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Movie Review – Sherlock Holmes: A Game Of Shadows

Okay, this is one of my delayed movie reviews. There will be three more to come. I saw it weeks before but I’m sure many of you could now see it in a second-run theatre before you can get the DVD or Netflix file.

Those of you who have seen the first Sherlock Holmes starring Robert Downey Jr. only received one part of the story. Sherlock Holmes: A Game Of Shadows picks up where it left off. It’s not an adaptation of the Sherlock Holmes novel but an independent story of Sherlock Holmes that is able to entertain.

The movie is full of tricks, foiled killings and even successful incidents that lead Holmes to solve his next mystery. A bomb meant for Dr. Hoffmanstahl from Professor Moriarty is detonated. Adler is murdered by Moriarty who thinks she did it out of a love for Holmes. The murders and bombings surrounding Moriarty is part of Holmes’ next case.

Even Watson and his wife become part of this when Moriarty tells Holmes he killed Adler and the couple will be next if Holmes doesn’t stop. The couple is even attacked on a train by Moriarty’s men but Holmes, who followed them for protection, is able to foil the attackers and successfully protect the two. The two head to Paris to contact a gypsy who was to receive a letter from Adler. She becomes part of the detective team and leads them to an anarchist group she once belonged to only to learn of a plan to assassinate Moriarty via explosion. One search for a bomb lead to the wrong place. The bomb kills one of Moriarty’s business associates, allowing ownership to Moriarty of the businessman’s weapons factory in Germany.

Each clue leads the three-Sherlock, Watson and the gypsy- to the factory. There they are tortured by Moriarty and his men and learn of his plan to own weapons factories to profit out of a World War he plans to start. They’re able to break free thanks to Watson and flee onto a moving train. However Holmes senses that Moriarty may be planning an incident at a peace summit in Switzerland to cause an international uproar. At the summit, Holmes learns of the true assassin who is disguised as an ambassador. Both Holmes and Moriarty go outside to discuss to their associates their plans. Both Watson and the gypsy are able to stop one of Moriarty’s men from assassinating. Holmes later revealed he replaced Moriarty’s diary with the plans and able to get Watson’s wife to decrypt the code of Moriarty’s. Mary forwards the information to an Inspector who’s able to claim the bulk of Moriarty’s assets. This would lead to a physical confrontation between Holmes and Moriarty over a waterfall, which leads to a surprise ending.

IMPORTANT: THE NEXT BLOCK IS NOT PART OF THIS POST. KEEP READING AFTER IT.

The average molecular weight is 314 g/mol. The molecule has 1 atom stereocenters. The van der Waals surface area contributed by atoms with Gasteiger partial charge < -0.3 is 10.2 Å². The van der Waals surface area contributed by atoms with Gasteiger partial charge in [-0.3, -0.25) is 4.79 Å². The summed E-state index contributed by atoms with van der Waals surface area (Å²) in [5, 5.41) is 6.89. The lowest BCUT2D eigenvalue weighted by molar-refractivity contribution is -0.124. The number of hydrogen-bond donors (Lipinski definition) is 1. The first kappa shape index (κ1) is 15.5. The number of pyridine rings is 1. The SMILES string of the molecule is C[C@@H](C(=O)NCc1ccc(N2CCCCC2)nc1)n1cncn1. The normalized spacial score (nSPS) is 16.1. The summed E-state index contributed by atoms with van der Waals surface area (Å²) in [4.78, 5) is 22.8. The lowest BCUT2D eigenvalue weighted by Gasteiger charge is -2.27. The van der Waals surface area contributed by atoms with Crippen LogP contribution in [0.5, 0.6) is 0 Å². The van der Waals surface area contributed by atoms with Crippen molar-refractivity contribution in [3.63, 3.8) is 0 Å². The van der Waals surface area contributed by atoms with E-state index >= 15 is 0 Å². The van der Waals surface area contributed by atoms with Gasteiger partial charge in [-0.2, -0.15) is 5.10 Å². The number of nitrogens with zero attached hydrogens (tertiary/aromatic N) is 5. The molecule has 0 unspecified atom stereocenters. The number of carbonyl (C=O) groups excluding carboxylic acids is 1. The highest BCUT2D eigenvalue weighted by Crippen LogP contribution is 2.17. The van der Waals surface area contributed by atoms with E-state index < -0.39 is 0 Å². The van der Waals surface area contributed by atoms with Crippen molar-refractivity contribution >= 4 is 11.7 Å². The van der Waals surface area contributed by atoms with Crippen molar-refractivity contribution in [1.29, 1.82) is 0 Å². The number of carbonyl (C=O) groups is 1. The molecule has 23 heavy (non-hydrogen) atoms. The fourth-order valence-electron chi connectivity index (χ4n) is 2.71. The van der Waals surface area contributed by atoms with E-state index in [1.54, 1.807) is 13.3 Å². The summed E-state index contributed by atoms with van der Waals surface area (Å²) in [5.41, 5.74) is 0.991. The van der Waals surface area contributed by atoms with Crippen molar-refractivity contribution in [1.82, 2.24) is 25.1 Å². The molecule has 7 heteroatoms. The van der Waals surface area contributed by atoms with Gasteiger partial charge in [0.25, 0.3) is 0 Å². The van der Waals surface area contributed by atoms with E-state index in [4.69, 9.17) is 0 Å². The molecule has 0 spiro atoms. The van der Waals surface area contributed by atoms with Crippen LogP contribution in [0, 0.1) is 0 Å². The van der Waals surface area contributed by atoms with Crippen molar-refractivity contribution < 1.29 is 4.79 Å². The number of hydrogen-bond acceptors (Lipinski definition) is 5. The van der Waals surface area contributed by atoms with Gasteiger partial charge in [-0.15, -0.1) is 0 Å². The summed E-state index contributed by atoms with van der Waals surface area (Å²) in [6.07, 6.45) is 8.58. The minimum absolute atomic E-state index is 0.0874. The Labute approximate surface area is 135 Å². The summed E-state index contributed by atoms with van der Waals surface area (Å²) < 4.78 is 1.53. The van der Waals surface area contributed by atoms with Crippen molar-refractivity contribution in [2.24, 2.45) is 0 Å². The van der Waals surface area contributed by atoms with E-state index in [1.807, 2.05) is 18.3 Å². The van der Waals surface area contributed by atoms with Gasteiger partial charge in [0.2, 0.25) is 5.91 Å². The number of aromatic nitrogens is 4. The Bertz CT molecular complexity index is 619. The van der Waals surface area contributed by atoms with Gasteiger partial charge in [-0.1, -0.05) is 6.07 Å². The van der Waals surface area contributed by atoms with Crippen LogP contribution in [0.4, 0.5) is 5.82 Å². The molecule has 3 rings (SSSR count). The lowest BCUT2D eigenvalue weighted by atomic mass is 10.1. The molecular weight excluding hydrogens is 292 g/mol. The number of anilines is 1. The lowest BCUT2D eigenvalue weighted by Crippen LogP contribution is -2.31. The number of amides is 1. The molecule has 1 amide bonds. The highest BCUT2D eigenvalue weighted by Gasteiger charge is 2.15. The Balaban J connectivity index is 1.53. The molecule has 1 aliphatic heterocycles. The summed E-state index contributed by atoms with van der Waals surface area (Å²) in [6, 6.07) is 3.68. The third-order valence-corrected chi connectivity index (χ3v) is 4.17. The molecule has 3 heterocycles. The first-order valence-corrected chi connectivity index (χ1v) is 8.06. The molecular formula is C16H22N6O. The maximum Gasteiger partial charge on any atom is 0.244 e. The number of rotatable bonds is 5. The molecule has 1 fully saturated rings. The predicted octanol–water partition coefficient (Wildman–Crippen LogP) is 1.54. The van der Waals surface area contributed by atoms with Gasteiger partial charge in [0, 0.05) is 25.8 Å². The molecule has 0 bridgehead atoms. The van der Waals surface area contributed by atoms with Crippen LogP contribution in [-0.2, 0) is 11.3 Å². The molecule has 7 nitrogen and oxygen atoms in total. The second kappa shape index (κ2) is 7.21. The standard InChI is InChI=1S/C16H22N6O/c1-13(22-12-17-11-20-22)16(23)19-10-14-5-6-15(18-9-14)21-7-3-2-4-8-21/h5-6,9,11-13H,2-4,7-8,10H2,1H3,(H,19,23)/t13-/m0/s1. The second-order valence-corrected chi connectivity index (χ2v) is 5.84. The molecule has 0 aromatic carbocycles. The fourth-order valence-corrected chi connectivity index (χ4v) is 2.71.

A Game Of Shadows is partially influenced by A Final Problem, which is part of Arthur Conan Doyle’s series The Memoirs Of Sherlock Holmes but has been tailor made for the movie with a lot of twists and turns. It’s not necessary part of a chronological series but another story based on the characters. In fact the filmmakers intended for A Game Of Shadows to be a stand-alone film that did not require knowledge of the previous movie. The movie retains a lot of the charms of the first one but doesn’t seem to deliver the same thrills as the first. It does however maintain the same energy of humor as the first. Robert Downey Jr. is again able to keep the humor moviegoers will remember from the first. Jude Law, Rachel McAdams and Eddie Marsan also reprise their respective roles well too albeit for their brief time. The biggest new edition was Noomi Rapace as Simza the gypsy and she does a good job of her own at stealing scenes. The Mulroneys, Kieran and Michelle, did a good job in creating a humorous adventure with a lot of familiar thrills as the first but often felt like a maze that was confusing at times. Guy Ritchie did a good job in directing, if not the directing that stands out. Technically the sets and costumes were excellent in fitting the times. Even the guises worked well. And Hans Zimmer returned with a score that included parts of the original as well as some new material that fit the movie’s adventurous and humorous tone.

Sherlock Holmes: A Game Of Shadows faced the same pressures as any sequel. In the end, the movie lacked the same level as the first in terms of its best qualities. One thing is while most sequels or follow up movies often lose the first movie’s best qualities A Game Of Shadows was still able to keep the original’s best qualities, if not match the original’s same level. Fans of the first will appreciate A Game Of Shadows and movie goers in general will find it a good relaxing time at the movies.